This is a nice follow-up to last week’s classical conditioning, because really, what is classical conditioning without systematic desensitization and counterconditioning? Let’s find out!
This term is pretty easy to figure out – gradually making something less scary, in a methodical manner. Because we cannot instruct our dogs to imagine the scary stimulus in conjunction with their happy places, we have to expose them to that stimulus in a manner that does not elicit (or at least minimizes) the undesired emotional response. Often, this response may be fear, or panic, or anxiety – we don’t really know because Rover can’t tell us in English. However, he is performing often embarrassing behaviors – lunging, whining, barking, teeth showing, growling, and it’s a good bet that there is an emotion behind those behaviors that feels awful – I would even say that emotion may feel aversive. We then present the dog with a pleasure eliciting stimuli when exposed to the scary stimulus and while keeping the dog as relaxed as possible, we may see the emotional shift from fear/ panic/ anxiety to happy/ relaxed. How do we know this shift has occurred? The answer is in the dog’s body language, such as relaxed muscles, pupils that are appropriately dilated considering the light conditions, the ability to perform well known learned behaviors, such as sit and touch, and tail position (compared to what is the normal baseline for that specific dog).
Counterconditioning is the principle underlying systematic desensitization – changing that conditioned emotional response from one we don’t like to one that we like. Sometimes we call counterconditioning reciprocal inhibition – that sounds sexy, doesn’t it? This term describes the situation in which a relaxed response was created in the presence of of the scary stimulus at a low level of intensity.
I often think of flooding when I watch Fear Factor (remember that show? It’s back!). We all know I have some anxiety/ fear/ panic around snakes, and a popular contest on Fear Factor is to stick the contestant in a coffin like container while snakes are poured over him or her. I kid you not – typing this gives me sweaty armpits, fuzzy eye sight, and my stomach is churning. Some people say that this would get me over my fear of snakes in no time, and we often hear those same ideas applied to dogs – do you have a dog that is fearful of other dogs? Take him to the dog park at peak hours and let him learn a thing or two! Don’t let him leave until he’s learned he’s not top dog! Flooding involves exposing the dog (or me) to the scary stimulus at full intensity until the undesirable conditioned response is extinguished or escape behavior declines.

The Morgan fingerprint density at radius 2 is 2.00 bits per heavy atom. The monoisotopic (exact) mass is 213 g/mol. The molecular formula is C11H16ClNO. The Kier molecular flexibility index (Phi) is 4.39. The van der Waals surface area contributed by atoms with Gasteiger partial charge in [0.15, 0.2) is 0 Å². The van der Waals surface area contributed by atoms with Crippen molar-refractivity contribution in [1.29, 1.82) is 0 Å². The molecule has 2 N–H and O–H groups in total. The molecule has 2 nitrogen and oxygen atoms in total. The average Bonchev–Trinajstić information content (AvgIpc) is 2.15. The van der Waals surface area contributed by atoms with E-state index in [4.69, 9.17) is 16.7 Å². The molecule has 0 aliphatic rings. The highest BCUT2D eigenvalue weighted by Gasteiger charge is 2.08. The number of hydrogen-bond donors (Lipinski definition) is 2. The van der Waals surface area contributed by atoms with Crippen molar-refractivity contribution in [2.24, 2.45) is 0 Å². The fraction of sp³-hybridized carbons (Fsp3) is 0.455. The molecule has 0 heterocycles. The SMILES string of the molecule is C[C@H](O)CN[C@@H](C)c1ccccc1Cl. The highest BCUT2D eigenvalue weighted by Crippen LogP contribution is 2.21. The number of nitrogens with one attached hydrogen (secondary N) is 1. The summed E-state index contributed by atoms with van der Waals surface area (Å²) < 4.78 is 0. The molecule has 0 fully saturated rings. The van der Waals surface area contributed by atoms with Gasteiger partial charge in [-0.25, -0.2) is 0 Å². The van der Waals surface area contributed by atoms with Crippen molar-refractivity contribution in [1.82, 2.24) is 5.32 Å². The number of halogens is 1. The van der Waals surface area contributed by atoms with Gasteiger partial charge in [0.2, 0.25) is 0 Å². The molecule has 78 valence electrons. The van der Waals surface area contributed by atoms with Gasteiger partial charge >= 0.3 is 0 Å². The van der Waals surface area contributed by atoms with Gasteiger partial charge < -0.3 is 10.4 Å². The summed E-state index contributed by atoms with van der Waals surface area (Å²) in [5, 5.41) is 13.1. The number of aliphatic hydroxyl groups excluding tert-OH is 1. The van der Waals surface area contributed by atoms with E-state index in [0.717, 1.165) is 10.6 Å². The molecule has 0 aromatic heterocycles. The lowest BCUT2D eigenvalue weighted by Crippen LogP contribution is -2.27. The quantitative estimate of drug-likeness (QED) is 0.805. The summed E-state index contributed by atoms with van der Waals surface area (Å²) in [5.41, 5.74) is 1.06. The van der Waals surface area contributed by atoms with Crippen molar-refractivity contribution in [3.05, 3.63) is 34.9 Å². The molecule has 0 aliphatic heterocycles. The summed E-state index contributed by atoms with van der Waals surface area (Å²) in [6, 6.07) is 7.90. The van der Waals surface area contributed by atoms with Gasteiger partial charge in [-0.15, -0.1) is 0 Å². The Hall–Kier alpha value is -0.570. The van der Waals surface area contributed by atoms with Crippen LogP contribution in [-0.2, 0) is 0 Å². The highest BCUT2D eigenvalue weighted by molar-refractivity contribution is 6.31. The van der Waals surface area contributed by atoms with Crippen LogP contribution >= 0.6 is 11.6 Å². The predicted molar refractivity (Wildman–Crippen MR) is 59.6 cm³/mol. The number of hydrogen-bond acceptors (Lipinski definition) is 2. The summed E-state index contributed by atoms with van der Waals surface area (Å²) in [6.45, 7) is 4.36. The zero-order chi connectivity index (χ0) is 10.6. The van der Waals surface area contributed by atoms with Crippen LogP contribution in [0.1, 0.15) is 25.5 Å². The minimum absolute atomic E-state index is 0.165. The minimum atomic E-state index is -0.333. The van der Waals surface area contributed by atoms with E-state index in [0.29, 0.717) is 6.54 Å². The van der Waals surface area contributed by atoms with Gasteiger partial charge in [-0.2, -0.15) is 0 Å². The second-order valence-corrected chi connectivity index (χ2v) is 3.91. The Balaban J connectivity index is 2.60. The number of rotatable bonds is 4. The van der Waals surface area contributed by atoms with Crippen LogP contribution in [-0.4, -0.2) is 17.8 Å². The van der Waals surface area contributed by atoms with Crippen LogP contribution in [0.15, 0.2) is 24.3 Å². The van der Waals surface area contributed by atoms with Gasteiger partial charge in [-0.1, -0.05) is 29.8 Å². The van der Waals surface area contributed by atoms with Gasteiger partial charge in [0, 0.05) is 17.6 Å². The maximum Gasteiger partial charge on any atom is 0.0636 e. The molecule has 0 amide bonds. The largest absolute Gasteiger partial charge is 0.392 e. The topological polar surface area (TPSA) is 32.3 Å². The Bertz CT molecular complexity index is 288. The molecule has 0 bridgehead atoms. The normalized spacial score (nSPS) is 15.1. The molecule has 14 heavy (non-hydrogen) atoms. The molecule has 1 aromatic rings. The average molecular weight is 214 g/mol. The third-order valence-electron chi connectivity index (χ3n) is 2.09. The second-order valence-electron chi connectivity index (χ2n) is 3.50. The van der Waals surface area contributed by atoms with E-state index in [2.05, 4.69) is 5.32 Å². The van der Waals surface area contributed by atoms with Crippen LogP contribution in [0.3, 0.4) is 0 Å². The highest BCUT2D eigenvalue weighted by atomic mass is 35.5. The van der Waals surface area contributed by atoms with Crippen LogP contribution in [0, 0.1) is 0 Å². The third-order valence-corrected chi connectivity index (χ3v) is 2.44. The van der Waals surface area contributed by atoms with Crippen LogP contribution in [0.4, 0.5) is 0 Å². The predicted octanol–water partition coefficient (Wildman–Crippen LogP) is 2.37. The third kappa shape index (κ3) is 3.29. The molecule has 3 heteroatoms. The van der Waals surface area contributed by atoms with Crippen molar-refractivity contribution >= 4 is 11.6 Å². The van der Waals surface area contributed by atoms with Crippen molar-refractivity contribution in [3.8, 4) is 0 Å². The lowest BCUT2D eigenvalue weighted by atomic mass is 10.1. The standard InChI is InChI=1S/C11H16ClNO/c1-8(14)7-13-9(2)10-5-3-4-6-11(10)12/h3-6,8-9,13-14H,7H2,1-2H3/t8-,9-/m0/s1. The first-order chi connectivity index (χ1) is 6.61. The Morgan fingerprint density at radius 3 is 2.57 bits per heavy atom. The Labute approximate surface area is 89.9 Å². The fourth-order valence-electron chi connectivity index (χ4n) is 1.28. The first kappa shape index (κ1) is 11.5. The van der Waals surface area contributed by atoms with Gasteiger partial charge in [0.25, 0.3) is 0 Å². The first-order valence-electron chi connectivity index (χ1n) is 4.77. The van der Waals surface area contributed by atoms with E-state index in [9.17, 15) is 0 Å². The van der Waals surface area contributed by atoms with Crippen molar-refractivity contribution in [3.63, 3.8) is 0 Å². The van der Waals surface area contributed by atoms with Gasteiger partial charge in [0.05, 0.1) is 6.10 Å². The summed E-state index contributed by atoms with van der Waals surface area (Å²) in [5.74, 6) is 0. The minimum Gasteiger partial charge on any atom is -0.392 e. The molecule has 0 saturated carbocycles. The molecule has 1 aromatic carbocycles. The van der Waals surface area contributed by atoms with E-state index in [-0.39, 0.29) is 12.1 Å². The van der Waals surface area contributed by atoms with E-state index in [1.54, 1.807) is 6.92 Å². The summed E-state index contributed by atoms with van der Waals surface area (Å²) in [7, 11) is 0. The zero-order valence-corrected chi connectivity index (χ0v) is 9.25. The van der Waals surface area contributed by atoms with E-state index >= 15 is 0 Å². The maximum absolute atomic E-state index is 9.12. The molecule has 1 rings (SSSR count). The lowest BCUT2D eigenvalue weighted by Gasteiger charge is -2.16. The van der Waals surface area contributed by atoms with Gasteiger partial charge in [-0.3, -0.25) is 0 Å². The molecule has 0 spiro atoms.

Let’s say I take Shorty to the dog park to help her get over her fear of other dogs – we’ll stay until she starts to behave herself or until she stops running away. I’d have to keep her on leash so that she can’t escape. We get there, and of course, dogs run over to greet her. Shorty is going to do one of two things – either give offensive distance increasing signals (lunging, teeth showing, growling) or defensive distance increasing signals (tail tucked all the way to her tummy, decreasing her height, lip licking, and turning her head away). Either way, she’s saying “dogs, please go away, I’m scared!” But we stay, and stay, and stay. She’ll try to slip her collar and hide behind me, and she’ll pull to towards the entrance to the park, but let’s say I’m going to stay until she stops snarking &/ or crouching. Then we go home, and I guarantee she’ll be exhausted – being in distress is exhausting.
The next day, I decide we’re going to go to the dog park – I’ve flooded her, she’s learned right? Yesterday, she stopped trying to escape, crouch and snark. However, I know my Shorty, and on the way to the park, she puts the brakes on – no way is she walking any further. She may even flop over on her side – passive resistance at its best – and I’d have to literally drag her to the dog park. Why doesn’t she want to go? She’s associated the park with a great deal of terror (according to her perception). Classical conditioning strikes again! Let’s say I get her to the park, and then the next day, when I get out her leash, she runs and hides in the house. Why? Shorty has now associated the leash with going for walks which end at the dog park which is terrifying!
Is this fallout going to occur with every dog? No, but why risk it? I get much further ahead by walking with Shorty up to 100 feet from the dog park entrance, having her see the dogs to get some dehydrated salmon skin, and then go home for the day. Next day, maybe we’ll get to 98 feet from the dog park entrance, and by day four or five, she’s going to be pulling me towards the dog park entrance – maybe we’ll get to 40 feet away from it. Why? Shorty is feeling relaxed, and the dog park is becoming not so scary, thanks to counterconditioning and systematic desensitization. Yes, it’s a process that is going to take time, but I much prefer the decreased stress on Shorty and myself, not to mention the dogs at the receiving end of her undesired behaviors.
(Please note: I would never flood Shorty nor take her to the dog park. It is just used as an example to try and illustrate learning theory).